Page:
July 30, 2015
One of Berthon’s longest serving shipwrights, Mike Prince tells us that from a very early age he was encouraged by his father to establish himself within a trade if he were to always be engaged in work. This was a very typical approach of this generation, but most certainly an approach that delivered sustainability for Mike over his 31 years of service. Mike’s father was a shipwright and thus followed a seamless transition for this young man into what would become a career path in a highly skilled profession.
The wheels started turning back in 1968 when the late David May was the driving force behind what is still a thriving and forward thinking company at the top of its game. Seen through the eyes of a young man as an ideal opportunity to follow in his father’s footsteps, it made reasonable sense for Mike to fall into an apprenticeship program to secure a footing within a desirable trade. It is without any doubt that Mike’s most memorable days revert back to his time as an apprentice so he is keen to ensure that history repeats itself, especially as his own son has now followed in his father’s footsteps but as a marine engineer and at Berthon!
As with any industry the development cycle is continual and the boat building sector is no exception to this rule. With new techniques and materials being introduced frequently the need to be reactive to change becomes imperative to performance and delivery. As an experienced and well-seasoned shipwright, Mike understands the importance of natural progression but expresses his concerns in the need to educate young people to appreciate apprenticeships and for boat building companies to not lose sight of the need for traditional as well as modern skills. Berthon often utilises modern technology to solve a traditional problem.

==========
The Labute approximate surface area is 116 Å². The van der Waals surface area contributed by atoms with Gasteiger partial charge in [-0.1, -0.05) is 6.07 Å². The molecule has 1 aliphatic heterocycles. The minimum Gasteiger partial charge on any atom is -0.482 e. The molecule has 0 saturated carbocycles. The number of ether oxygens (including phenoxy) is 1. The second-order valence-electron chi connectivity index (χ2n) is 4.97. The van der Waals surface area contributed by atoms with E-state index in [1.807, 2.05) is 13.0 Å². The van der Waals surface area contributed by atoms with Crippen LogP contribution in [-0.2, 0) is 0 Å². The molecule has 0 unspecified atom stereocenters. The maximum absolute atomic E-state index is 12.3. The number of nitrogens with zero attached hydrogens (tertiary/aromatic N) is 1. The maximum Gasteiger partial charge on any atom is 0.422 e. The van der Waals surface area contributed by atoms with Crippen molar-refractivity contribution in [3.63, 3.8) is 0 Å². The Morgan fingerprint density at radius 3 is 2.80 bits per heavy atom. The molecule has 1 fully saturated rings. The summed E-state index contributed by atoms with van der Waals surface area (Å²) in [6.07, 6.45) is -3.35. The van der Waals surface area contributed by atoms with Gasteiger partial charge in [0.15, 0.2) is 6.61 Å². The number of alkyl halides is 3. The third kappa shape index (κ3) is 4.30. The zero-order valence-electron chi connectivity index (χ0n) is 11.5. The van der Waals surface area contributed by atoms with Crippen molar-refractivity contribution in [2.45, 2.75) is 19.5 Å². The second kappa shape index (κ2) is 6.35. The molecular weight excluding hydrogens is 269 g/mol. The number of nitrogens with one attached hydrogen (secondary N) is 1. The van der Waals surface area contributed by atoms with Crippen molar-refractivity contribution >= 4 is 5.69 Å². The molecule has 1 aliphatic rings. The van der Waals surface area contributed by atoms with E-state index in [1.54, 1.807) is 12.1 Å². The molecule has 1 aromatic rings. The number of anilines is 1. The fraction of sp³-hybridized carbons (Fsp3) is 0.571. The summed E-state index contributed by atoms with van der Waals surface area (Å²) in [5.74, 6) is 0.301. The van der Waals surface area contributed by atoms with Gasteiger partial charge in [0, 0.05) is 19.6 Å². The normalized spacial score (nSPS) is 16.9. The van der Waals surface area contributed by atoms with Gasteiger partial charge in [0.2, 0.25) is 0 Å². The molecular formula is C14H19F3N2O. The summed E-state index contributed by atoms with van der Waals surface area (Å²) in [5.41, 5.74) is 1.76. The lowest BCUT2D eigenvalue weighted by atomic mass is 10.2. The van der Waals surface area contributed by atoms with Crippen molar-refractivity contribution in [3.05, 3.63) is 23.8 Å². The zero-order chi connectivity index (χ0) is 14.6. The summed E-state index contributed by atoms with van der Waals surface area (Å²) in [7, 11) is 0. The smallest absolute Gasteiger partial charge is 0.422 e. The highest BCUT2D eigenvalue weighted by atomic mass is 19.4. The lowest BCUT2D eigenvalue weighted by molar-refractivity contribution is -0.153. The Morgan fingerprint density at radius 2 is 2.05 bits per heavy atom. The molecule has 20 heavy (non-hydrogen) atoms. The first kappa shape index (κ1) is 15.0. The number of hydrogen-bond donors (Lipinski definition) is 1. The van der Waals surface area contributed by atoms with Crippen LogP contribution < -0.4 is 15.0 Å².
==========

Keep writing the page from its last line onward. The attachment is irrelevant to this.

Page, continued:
With his well-worked hands, it is visibly apparent that there is more to Mike than being just a shipwright! Admirably, Mike is empathetic to the importance of imparting this archive of knowledge onto his young apprentices; after all, he once filled those shoes. At Berthon the apprentices are able to experience a diversity of skills thanks to the variety of projects that come through the big blue sheds making the program an almost unparalleled entry into the industry.
Being a shipwright is not for the faint hearted. You need to have flair, passion, the desire to work hard and a meticulous eye for detail. Overcoming obstacles and challenges is nothing short of an everyday occurrence and clearly this aspect of the job floats Mike’s boat, which is the key objective in the current project to rebuild RIPPLE, a Western Solent One Design built by Berthon in 1925. For most shipwrights this opportunity alone would reaffirm, why they ever became a shipwright in the first place. For Mike, he considers it a privilege to be an active leader of the restoration team and an inspirational mentor as part of his everyday challenge is to guide his young apprentices through each stage of this complex build.
There are of course other critical factors associated with being a shipwright, one of which is having the right tool for the right job and knowing how to use it! Safety is paramount especially when it comes to using tools and there is plentiful safety training at Berthon to make sure that risks are measured & managed accurately. Most of Mike’s tools were handed down from his father and indeed, will inevitably get passed on to in due course, although Mike’s plans are to build a clinker dinghy during his retirement years…. So the jury is out on when that hand over might just be!
What is so remarkable about Mike is his continuity and focus on attention to detail. There is nothing more pleasing than walking away from a job, knowing you gave it everything; just looking at the work Mike has completed on RIPPLE alone proves this is a craftsman in his own right!
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